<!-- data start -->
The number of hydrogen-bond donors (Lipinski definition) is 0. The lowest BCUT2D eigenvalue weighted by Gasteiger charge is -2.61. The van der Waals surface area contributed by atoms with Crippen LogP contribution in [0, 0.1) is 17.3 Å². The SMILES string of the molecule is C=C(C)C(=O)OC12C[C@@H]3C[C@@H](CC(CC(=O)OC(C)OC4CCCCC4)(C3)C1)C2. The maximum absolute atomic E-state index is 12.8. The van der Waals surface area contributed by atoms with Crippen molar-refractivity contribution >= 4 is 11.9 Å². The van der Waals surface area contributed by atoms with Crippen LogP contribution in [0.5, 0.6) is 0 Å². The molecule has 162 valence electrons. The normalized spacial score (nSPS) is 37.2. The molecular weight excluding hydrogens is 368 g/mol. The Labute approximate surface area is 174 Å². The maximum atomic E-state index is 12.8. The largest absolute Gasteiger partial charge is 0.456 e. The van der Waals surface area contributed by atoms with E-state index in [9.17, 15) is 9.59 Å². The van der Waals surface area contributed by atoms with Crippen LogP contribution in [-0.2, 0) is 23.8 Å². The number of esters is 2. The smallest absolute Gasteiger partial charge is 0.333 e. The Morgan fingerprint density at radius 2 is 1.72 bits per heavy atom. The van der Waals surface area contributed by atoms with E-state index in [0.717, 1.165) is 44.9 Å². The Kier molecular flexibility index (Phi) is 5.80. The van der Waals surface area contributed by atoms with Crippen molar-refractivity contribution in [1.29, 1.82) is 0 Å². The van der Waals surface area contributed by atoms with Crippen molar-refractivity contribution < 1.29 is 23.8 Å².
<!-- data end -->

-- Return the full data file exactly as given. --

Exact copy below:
The number of hydrogen-bond donors (Lipinski definition) is 0. The lowest BCUT2D eigenvalue weighted by Gasteiger charge is -2.61. The van der Waals surface area contributed by atoms with Crippen LogP contribution in [0, 0.1) is 17.3 Å². The SMILES string of the molecule is C=C(C)C(=O)OC12C[C@@H]3C[C@@H](CC(CC(=O)OC(C)OC4CCCCC4)(C3)C1)C2. The maximum absolute atomic E-state index is 12.8. The van der Waals surface area contributed by atoms with Crippen molar-refractivity contribution >= 4 is 11.9 Å². The van der Waals surface area contributed by atoms with Crippen LogP contribution in [0.5, 0.6) is 0 Å². The molecule has 162 valence electrons. The normalized spacial score (nSPS) is 37.2. The molecular weight excluding hydrogens is 368 g/mol. The Labute approximate surface area is 174 Å². The maximum atomic E-state index is 12.8. The largest absolute Gasteiger partial charge is 0.456 e. The van der Waals surface area contributed by atoms with E-state index in [9.17, 15) is 9.59 Å². The van der Waals surface area contributed by atoms with Crippen LogP contribution in [-0.2, 0) is 23.8 Å². The number of esters is 2. The smallest absolute Gasteiger partial charge is 0.333 e. The Morgan fingerprint density at radius 2 is 1.72 bits per heavy atom. The van der Waals surface area contributed by atoms with E-state index in [0.717, 1.165) is 44.9 Å². The Kier molecular flexibility index (Phi) is 5.80. The van der Waals surface area contributed by atoms with Crippen molar-refractivity contribution in [1.29, 1.82) is 0 Å². The van der Waals surface area contributed by atoms with Crippen molar-refractivity contribution < 1.29 is 23.8 Å².